I should like to thank Ross Samson for asking me to look at Roman houses in
Greece, thereby stimulating me to expand my chronological horizons and
investigate a body of material which was new to me. This paper has not
been updated since it was originally submitted for publication in 1993.
1. This research is summarised in Lawrence and Low 1990.
2. These are the classical houses at Ammotopos, described by Hammond
(Hammond 1953, passim). An example has subsequently been excavated
(Dakaris et al. 1976; Dakaris 1984; 1986; Hoepfner and Schwandner 1986,
3. For a full discussion of gender and domestic space in the classical world, see
Nevett 1993; 1995.
4. Commentators have tended to emphasise the similarity between the houses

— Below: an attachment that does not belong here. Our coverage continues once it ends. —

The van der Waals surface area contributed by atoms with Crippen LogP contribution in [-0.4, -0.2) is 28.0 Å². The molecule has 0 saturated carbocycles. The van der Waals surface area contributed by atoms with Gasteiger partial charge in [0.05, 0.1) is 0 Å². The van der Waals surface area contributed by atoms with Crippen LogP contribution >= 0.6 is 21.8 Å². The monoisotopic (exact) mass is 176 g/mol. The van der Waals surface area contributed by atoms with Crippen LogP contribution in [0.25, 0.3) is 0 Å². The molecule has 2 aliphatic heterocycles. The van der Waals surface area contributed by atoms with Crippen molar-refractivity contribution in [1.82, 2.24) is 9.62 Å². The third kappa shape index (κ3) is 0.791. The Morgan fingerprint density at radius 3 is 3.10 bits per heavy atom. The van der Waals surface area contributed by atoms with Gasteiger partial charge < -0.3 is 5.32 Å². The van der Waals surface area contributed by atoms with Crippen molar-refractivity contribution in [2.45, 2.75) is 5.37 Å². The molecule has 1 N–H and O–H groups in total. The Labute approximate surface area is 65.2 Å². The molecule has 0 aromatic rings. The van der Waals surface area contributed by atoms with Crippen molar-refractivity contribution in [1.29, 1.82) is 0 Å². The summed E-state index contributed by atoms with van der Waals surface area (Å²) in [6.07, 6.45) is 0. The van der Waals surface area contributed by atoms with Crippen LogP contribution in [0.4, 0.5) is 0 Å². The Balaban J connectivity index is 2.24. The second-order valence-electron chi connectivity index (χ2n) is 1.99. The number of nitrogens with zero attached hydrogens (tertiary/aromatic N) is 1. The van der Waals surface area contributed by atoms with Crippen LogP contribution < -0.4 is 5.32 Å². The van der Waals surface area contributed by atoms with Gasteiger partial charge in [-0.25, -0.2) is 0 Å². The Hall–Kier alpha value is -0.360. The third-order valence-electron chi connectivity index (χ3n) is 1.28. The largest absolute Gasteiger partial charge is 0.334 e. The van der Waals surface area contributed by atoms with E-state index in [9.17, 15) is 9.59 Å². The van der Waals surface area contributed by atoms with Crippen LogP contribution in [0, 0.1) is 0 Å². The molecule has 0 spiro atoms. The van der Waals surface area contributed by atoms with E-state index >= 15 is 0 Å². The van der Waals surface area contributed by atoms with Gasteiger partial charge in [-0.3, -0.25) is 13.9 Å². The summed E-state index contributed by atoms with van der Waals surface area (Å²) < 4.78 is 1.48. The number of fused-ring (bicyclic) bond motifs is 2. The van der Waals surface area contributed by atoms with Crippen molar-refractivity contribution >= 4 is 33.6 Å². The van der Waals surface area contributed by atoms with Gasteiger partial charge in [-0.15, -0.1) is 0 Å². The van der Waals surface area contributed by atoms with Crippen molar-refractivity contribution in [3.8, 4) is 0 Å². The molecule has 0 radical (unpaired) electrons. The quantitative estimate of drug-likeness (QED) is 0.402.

at Delos and their predecessors elsewhere in the Greek world (for example,
Lawrence 1983, 325; Plommer 1956, 252). In fact, however, the organisation
of the Delian house gives it a strong resemblance to Roman houses found
elsewhere in Greece, and makes it substantially different from its Hellenistic
predecessors. The identification of the Delian house with earlier Greek examples seems to rest more on the fact that there are substantial differences
between these and the houses of Roman Italy, rather than on perceived similarities with Hellenistic Greek examples.
5. A space to the south of the house proper has been identified by the
excavators as a second court or garden (Kourouniotis 1936, 40). The latter
seems a more probable suggestion given the lack of obvious paving or signs
of an arcade or portico, although it should be noted that the organisation of
this part of the house is represented only by robber trenches. The published GREEK HOUSEHOWS UNDER ROMAN HEGEMONY 109
plan also suggests that there may have been further walls beyond this
southernmost area, but these may indicate adjoining houses.